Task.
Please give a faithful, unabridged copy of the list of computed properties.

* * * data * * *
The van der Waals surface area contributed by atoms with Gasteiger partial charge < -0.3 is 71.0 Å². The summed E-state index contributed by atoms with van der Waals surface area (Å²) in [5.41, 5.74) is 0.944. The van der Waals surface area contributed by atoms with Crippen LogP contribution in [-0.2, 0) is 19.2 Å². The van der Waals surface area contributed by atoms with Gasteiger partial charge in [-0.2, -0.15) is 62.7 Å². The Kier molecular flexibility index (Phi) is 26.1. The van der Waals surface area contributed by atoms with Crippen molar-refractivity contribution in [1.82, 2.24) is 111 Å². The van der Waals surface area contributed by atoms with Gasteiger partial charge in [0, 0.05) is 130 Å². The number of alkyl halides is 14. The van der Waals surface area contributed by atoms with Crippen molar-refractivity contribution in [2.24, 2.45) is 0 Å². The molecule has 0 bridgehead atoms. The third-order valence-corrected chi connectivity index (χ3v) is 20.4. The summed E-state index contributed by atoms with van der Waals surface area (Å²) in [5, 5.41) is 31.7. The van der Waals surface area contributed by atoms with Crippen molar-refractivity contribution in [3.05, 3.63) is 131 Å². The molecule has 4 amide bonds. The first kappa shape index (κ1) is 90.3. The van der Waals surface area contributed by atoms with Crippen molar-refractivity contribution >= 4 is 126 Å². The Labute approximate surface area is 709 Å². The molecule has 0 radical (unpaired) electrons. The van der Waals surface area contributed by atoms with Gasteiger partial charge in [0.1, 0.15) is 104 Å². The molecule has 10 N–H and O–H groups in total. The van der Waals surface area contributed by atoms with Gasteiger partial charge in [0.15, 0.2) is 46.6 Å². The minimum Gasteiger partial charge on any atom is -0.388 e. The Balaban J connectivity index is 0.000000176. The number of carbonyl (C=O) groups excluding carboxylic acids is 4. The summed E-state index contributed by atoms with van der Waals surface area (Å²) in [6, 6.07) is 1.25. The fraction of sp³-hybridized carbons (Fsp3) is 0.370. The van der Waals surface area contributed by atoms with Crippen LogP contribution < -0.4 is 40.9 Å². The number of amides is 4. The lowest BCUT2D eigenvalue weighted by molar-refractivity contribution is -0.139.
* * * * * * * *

The van der Waals surface area contributed by atoms with Gasteiger partial charge < -0.3 is 71.0 Å². The summed E-state index contributed by atoms with van der Waals surface area (Å²) in [5.41, 5.74) is 0.944. The van der Waals surface area contributed by atoms with Crippen LogP contribution in [-0.2, 0) is 19.2 Å². The van der Waals surface area contributed by atoms with Gasteiger partial charge in [-0.2, -0.15) is 62.7 Å². The Kier molecular flexibility index (Phi) is 26.1. The van der Waals surface area contributed by atoms with Crippen molar-refractivity contribution in [1.82, 2.24) is 111 Å². The van der Waals surface area contributed by atoms with Gasteiger partial charge in [0, 0.05) is 130 Å². The number of alkyl halides is 14. The van der Waals surface area contributed by atoms with Crippen molar-refractivity contribution in [2.24, 2.45) is 0 Å². The molecule has 0 bridgehead atoms. The third-order valence-corrected chi connectivity index (χ3v) is 20.4. The summed E-state index contributed by atoms with van der Waals surface area (Å²) in [5, 5.41) is 31.7. The van der Waals surface area contributed by atoms with Crippen molar-refractivity contribution in [3.05, 3.63) is 131 Å². The molecule has 4 amide bonds. The first kappa shape index (κ1) is 90.3. The van der Waals surface area contributed by atoms with Crippen molar-refractivity contribution >= 4 is 126 Å². The Labute approximate surface area is 709 Å². The molecule has 0 radical (unpaired) electrons. The van der Waals surface area contributed by atoms with Gasteiger partial charge in [0.1, 0.15) is 104 Å². The molecule has 10 N–H and O–H groups in total. The van der Waals surface area contributed by atoms with Gasteiger partial charge in [0.15, 0.2) is 46.6 Å². The minimum Gasteiger partial charge on any atom is -0.388 e. The Balaban J connectivity index is 0.000000176. The number of carbonyl (C=O) groups excluding carboxylic acids is 4. The summed E-state index contributed by atoms with van der Waals surface area (Å²) in [6, 6.07) is 1.25. The fraction of sp³-hybridized carbons (Fsp3) is 0.370. The van der Waals surface area contributed by atoms with Crippen LogP contribution < -0.4 is 40.9 Å². The number of amides is 4. The lowest BCUT2D eigenvalue weighted by molar-refractivity contribution is -0.139.